Rayman Legends - PlayStation 4 User Review
Super Gamer Dude
'Rayman Legends' on the PlayStation 4 is an action adventure platformer which was developed by Ubisoft Montpellier and published by Ubisoft.
Rayman' has been one of the longest enduring franchises in recent years. The series got kicked off in 1995 for the PlayStation 1. Before long we were getting releases almost every single year. The franchise, developed by Ubisoft, has been a constant source of platforming fun and it has evolved over the years in such a way as to pull in new fans constantly. 'Rayman' has even spawned offspring in the form of the ever popular 'Raving Rabbids'. But we aren't here to talk about history, we are here to talk about the present. And with the present we got to play 'Rayman Legends' for the PlayStation 4. The game was developed by Ubisoft and distributed by Nintendo for PS3, PS4, and both new Xbox Consoles. We got our hands on the game in hopes of seeing our beloved platformer series once again rise to the occasion. We were not disappointed.
We briefly mentioned 'Raving Rabbids' above and it is important because that spin off series momentarily seemed to have overshadowed the franchise from which it was spawned. With 'Rayman Legends' we were finally getting a chance to go back to the roots of the game. Originally set to release a few years ago on the WiiU, the game was shelved due to lack of sales number from its original mother console. Ubisoft decided to instead release the game on multiple platforms intending to pull in as wide an audience as possible. We can't disagree with their choice because it put a great game into our hands.
If you aren't familiar with the Rayman series than some of these names might go over your head. We apologize preemptively. This game starts with Rayman, Teensies, and Globox having all been asleep for the better part of the last century. While they were out the Bubble Dreamer watched its nightmares grow. As a result the Magician (a callback to 'Rayman Origins') has split into five separate 'Dark Teensies'. Our heroes are awoken by our friend Murfy and told of what has been happening while we were out. We learn that we must go out and rescue all of the Dark Teensies en route to shutting out the nightmare forever. The journey will take us through a variety of different levels full of platforming goodness.
The game takes place in more than 120 different levels. Playing through the campaign is a challenging affair that will push even the most puzzle conscious players to the absolute limit. You will have to deal with giant chase sequences, underwater diving segments, sea mines, torpedos, and a number of other obstacles that exist only to frustrate and put an end to your platforming adventures.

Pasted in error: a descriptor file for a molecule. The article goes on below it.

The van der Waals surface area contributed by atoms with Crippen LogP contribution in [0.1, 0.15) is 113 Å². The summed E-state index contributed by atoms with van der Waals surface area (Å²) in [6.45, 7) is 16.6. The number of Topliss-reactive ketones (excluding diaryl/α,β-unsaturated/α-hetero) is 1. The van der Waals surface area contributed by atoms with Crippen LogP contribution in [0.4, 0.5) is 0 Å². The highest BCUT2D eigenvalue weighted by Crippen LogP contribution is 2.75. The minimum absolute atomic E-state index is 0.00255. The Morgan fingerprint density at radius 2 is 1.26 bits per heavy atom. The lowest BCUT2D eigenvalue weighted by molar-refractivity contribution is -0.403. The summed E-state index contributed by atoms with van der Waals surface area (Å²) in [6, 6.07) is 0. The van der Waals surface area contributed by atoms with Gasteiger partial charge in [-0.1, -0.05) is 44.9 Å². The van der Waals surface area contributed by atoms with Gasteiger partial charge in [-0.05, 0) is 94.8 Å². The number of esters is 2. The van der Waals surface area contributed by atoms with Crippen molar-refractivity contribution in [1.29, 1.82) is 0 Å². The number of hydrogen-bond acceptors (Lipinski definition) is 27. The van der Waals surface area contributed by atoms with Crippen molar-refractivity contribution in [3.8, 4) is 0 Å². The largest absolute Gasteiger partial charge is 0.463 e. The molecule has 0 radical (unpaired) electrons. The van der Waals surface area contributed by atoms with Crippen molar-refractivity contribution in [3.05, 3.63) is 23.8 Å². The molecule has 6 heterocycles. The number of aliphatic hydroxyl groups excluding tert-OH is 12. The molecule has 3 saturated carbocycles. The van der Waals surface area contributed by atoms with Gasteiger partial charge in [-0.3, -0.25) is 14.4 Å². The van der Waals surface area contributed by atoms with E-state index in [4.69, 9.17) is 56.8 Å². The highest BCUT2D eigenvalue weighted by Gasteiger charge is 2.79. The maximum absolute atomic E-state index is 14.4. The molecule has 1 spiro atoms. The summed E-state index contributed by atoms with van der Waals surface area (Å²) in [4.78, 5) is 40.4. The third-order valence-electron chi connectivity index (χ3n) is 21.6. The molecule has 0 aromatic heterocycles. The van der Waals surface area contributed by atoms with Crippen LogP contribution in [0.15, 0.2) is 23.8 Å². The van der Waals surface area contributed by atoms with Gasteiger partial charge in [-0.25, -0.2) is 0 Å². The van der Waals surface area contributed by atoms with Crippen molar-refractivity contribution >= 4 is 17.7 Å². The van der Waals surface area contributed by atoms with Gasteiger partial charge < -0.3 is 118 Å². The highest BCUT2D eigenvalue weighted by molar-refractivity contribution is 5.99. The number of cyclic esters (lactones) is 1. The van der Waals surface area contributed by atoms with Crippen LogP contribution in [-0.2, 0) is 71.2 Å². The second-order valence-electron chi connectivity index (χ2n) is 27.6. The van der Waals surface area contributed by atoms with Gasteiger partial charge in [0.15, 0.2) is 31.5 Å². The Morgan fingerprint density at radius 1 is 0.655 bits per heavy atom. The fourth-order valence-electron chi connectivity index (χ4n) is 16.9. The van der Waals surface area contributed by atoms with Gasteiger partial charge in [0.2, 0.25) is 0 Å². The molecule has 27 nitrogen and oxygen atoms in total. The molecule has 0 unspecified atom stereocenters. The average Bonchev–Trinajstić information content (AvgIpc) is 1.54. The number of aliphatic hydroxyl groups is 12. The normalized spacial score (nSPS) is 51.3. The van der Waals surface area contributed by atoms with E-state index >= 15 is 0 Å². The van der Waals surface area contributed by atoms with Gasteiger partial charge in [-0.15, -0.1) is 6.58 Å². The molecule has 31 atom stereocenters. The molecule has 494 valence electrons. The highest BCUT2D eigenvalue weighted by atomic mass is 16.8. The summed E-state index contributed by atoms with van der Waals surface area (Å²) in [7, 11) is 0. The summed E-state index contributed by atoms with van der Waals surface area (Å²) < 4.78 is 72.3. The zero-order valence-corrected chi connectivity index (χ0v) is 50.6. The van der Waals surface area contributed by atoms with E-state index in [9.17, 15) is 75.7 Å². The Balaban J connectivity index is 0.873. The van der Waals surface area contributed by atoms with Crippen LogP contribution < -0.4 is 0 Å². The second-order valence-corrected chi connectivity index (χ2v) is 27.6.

While there is nothing intrinsically revolutionary about what goes on in 'Rayman Legends', it still always manages to be especially entertaining. Perhaps the game caters to our nostalgia of yesteryear, where we would gather friends around the PS1 to play the original 'Rayman'. Either way, we aren't sure. What we do know is that this title feels like a solid trip down memory lane and one of the primary vehicles that took us on it is the wonderful artwork.
'Rayman Legends' is a 2D game in a 3D world and for that we love it even more. The artwork is done stylistically and in a way that pushes against modern convention. Right now everyone is in love with the 'dark and gritty' forms of media. The developers at 'Rayman' decided to continue doing their thing instead. Every single frame pops with color and animation. Every single sequence was made with an attention paid especially to details. Every frame feels painted to life by a team that loves what its doing.
What we loved about the level design (and there were a lot of them) is how eclectic the team allowed it to get without ever losing focus. One level we will be inundated with killer skeletons and luchadores and then the next we will be underwater trying to stave off sea creatures of the deep. We want to take time to especially mention the various music levels that you will encounter. These levels have special music programmed to match the tempo of how you should be facing them. Beating the map to the beat of the drum will keep you in time and on point. These come at the bookend of the different worlds that you will be rolling through. Every move you make is backlined by an appropriate musical selection. It really is quite entertaining.
The core of the game's gameplay stays fundamentally the same. As with all other platformers you really only need to manage how you jump and move in order to be effective. 'Rayman' also has the ability to punch and in 'Rayman Legends' you get to have Murfy at your side. When Murfy IS on screen you will have the option to switch over to his character in order to help finish out the level. Murfy has his own special abilities that definitely come in handy. We won't spoil them for you, just take our word for it.
While 'Rayman Legends' is an almost flawless experience, we still feel inclined to point out some of the problems that we ran into. For a platformer to succeed at 110%, you have to be able to rely on the controls. While it is easy to control Rayman in the game, sometimes we felt that our decisions lagged and that his movements felt a bit too floaty. Our character felt slow in the size of the levels and sometimes we had trouble timing our jumps right accordingly. This can spell death in particularly hard levels. Fortunately the longer you play the less you pay attention to this small issue.
'Rayman Legends' on the PlayStation 4 is a glorious return to a spectacular franchise and we were ecstatic to finally see the game hit the streets. 'Legends' brings home another title that caters to pure joy while still offering a deep experience full of challenges and pitfalls.